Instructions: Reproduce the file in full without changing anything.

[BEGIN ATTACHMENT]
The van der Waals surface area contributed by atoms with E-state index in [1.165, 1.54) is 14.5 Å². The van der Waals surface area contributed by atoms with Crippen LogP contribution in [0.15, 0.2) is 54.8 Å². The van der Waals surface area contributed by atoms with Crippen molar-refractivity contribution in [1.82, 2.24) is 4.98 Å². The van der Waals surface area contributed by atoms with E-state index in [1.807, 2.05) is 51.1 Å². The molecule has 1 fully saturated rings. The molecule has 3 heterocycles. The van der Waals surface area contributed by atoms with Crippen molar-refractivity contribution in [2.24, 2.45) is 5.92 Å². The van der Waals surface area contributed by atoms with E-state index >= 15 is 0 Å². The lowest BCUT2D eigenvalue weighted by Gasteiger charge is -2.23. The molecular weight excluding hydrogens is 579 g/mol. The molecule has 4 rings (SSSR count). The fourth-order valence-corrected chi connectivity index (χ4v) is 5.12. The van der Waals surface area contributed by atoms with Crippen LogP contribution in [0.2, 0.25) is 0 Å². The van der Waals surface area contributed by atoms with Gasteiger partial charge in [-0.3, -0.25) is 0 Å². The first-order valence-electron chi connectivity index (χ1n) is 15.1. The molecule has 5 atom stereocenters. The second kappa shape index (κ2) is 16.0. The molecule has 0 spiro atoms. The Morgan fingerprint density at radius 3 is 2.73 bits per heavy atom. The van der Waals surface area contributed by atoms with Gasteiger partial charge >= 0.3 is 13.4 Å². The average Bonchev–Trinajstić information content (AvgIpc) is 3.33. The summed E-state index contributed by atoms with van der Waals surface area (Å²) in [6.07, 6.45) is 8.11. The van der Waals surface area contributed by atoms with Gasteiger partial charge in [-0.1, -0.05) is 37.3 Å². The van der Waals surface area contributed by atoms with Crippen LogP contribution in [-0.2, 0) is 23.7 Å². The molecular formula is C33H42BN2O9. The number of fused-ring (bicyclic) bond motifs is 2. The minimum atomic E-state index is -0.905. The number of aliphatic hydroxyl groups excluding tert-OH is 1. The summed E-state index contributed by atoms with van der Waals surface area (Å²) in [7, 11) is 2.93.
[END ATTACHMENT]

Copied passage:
The van der Waals surface area contributed by atoms with E-state index in [1.165, 1.54) is 14.5 Å². The van der Waals surface area contributed by atoms with Crippen LogP contribution in [0.15, 0.2) is 54.8 Å². The van der Waals surface area contributed by atoms with Crippen molar-refractivity contribution in [1.82, 2.24) is 4.98 Å². The van der Waals surface area contributed by atoms with E-state index in [1.807, 2.05) is 51.1 Å². The molecule has 1 fully saturated rings. The molecule has 3 heterocycles. The van der Waals surface area contributed by atoms with Crippen molar-refractivity contribution in [2.24, 2.45) is 5.92 Å². The van der Waals surface area contributed by atoms with E-state index >= 15 is 0 Å². The lowest BCUT2D eigenvalue weighted by Gasteiger charge is -2.23. The molecular weight excluding hydrogens is 579 g/mol. The molecule has 4 rings (SSSR count). The fourth-order valence-corrected chi connectivity index (χ4v) is 5.12. The van der Waals surface area contributed by atoms with Crippen LogP contribution in [0.2, 0.25) is 0 Å². The van der Waals surface area contributed by atoms with Gasteiger partial charge in [-0.3, -0.25) is 0 Å². The first-order valence-electron chi connectivity index (χ1n) is 15.1. The molecule has 5 atom stereocenters. The second kappa shape index (κ2) is 16.0. The molecule has 0 spiro atoms. The Morgan fingerprint density at radius 3 is 2.73 bits per heavy atom. The van der Waals surface area contributed by atoms with Gasteiger partial charge >= 0.3 is 13.4 Å². The average Bonchev–Trinajstić information content (AvgIpc) is 3.33. The summed E-state index contributed by atoms with van der Waals surface area (Å²) in [6.07, 6.45) is 8.11. The van der Waals surface area contributed by atoms with Gasteiger partial charge in [-0.1, -0.05) is 37.3 Å². The van der Waals surface area contributed by atoms with Crippen LogP contribution in [-0.2, 0) is 23.7 Å². The molecular formula is C33H42BN2O9. The number of fused-ring (bicyclic) bond motifs is 2. The minimum atomic E-state index is -0.905. The number of aliphatic hydroxyl groups excluding tert-OH is 1. The summed E-state index contributed by atoms with van der Waals surface area (Å²) in [7, 11) is 2.93.